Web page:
• Blog in markdown using Jekyll!
  • Include any Font Awesome icon
    <i class="fa fa-check-square"></i>
  • Use icons and other HTML mixed with your markdown (ex: external link)
    [external link<i class="fa fa-external-link"></i>](https://google.com){:target="_blank"}
  • Use a splash page with no header or footer
  • Include a preview of posts or not with preview_posts: true
  • Change the number of posts on each page with paginate in the config
  • List entries by tag (see setup below to learn how to setup tag pages)



This setup guide is for deploying to Github-pages. This is a very specific method, and if you’re looking for a more general setup guide, check out this guide.

Now that GitHub does build custom Jekyll themes, you can simply add remote_theme: brettinternet/minimaless to the _config.yml file. Consult GitHub blog post on the topic for more information. The easiest method is to simply fork this repo. Then, edit the files you’d like. Because Github doesn’t allow used to not allow automated builds from custom Jekyll themes, there’s another simple work around illustrated below.

I prefer the following unique method because using bundle update to update the gems is a simple task. I use Travis CI to build from a Rakefile similar to Github’s Rakefile for building Github-pages sites. Similar upgrading can be performed from upstream if you choose to fork the theme using git.

  1. Install Jekyll
  2. Create a new Jekyll project with
    jekyll new <your-project-name>
  3. Edit the Gemfile and replace the line indicating the default theme:
    gem "minimaless"
  4. Run bundle install to install minimaless
  5. Add the following files to app’s root-level folder:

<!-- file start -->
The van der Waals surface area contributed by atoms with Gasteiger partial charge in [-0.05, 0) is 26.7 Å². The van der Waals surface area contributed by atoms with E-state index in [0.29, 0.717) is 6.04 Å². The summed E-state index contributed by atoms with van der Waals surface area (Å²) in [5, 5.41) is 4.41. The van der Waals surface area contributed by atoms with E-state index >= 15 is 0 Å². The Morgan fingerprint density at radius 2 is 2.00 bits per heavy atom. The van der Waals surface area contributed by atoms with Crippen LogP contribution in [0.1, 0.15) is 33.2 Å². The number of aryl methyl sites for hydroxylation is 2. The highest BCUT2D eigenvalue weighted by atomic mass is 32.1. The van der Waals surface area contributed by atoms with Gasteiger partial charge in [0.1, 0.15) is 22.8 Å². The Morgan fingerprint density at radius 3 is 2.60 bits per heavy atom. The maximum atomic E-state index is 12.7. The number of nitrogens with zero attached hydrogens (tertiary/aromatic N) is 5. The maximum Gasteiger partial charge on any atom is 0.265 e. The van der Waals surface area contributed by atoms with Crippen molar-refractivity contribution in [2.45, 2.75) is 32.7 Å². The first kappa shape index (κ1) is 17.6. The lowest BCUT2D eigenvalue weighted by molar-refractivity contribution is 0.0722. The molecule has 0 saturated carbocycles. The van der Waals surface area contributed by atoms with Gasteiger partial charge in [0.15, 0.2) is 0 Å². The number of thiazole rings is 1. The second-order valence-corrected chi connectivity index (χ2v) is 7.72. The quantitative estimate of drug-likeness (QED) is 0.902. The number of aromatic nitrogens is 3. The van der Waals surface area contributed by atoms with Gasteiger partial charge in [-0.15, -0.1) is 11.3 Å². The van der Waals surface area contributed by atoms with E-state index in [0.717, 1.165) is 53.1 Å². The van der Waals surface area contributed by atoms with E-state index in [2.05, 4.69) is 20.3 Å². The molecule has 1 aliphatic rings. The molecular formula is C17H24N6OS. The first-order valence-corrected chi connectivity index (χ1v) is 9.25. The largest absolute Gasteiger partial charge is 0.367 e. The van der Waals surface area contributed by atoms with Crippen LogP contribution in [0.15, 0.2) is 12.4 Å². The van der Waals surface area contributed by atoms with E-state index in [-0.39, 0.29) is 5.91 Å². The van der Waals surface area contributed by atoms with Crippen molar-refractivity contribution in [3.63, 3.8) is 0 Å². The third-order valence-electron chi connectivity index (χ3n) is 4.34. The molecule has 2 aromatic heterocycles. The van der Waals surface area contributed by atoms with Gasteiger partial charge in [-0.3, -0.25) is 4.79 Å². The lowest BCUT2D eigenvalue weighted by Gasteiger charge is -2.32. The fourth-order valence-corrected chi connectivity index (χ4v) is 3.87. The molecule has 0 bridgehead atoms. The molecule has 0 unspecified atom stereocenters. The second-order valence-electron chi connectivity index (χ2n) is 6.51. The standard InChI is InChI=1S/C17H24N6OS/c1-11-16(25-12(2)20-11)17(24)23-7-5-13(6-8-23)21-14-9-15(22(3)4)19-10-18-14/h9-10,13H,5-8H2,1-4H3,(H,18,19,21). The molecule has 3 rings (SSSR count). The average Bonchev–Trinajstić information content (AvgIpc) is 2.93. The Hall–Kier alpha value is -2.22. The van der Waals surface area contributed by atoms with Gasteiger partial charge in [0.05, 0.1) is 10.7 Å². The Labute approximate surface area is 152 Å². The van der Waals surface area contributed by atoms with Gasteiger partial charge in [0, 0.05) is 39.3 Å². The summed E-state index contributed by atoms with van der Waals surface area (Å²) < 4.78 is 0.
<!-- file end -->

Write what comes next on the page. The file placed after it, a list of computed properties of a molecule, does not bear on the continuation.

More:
• Add an index.md file with the following header:
        layout: about
    • Add blog.md:
        layout: blog
        title: Blog
        permalink: /blog/
    • Add contact.md:
        layout: contact
        title: Contact
        permalink: /contact/
  6. Copy the project’s _config.yml and paste it over the existing config file. Replace the variable definitions to customize your site.
  7. Include a description of yourself or the site in the index.md.
  8. Create a directory called assets/ and add a logo.svg (or any vector/image file extension you prefer) and a favicon.png for your site.
  9. Copy the Rakefile and Rakefile configuration settings at the bottom of _config.yml.
    1. Change these variables to match your own settings.
    2. Add your encrypted GH token (notes on how to encrypt are commented in the .travis.yml).
    3. Add gem 'rake', '12.0.0' to your Gemfile.
  10. Turn on building in Travis CI for your site’s repo. Then, push your site’s source code to a new branch called source and the build should trigger and run the Rakefile. Once the build is push to master, Travis CI may attempt to build the master repo (and fail) unless you select the option to only run Travis CI when a .travis.yml is present.
    • Instead of using Travis CI to build your site remotely when you push, you could also build your site locally and push your site to a separate gh-pages branch by following these instructions.
  11. You may consider using something like prose.io to manage your blog posts from the web.


Make a new folder called tag where you will add markdown files for each new tag you use on your site.

├─ tag
│  └─ kittens.md
└─ _posts

Create a new markdown file with the tag as the file name (eg. <tag name>.md). You only need to set up the header information. For example, if the tag is kittens, then use the following header:

layout: tags
tag: kittens
permalink: /tag/kittens/

This must be done for every new tag you create. This is the page that users will see when they click on a tag. View the tag page here.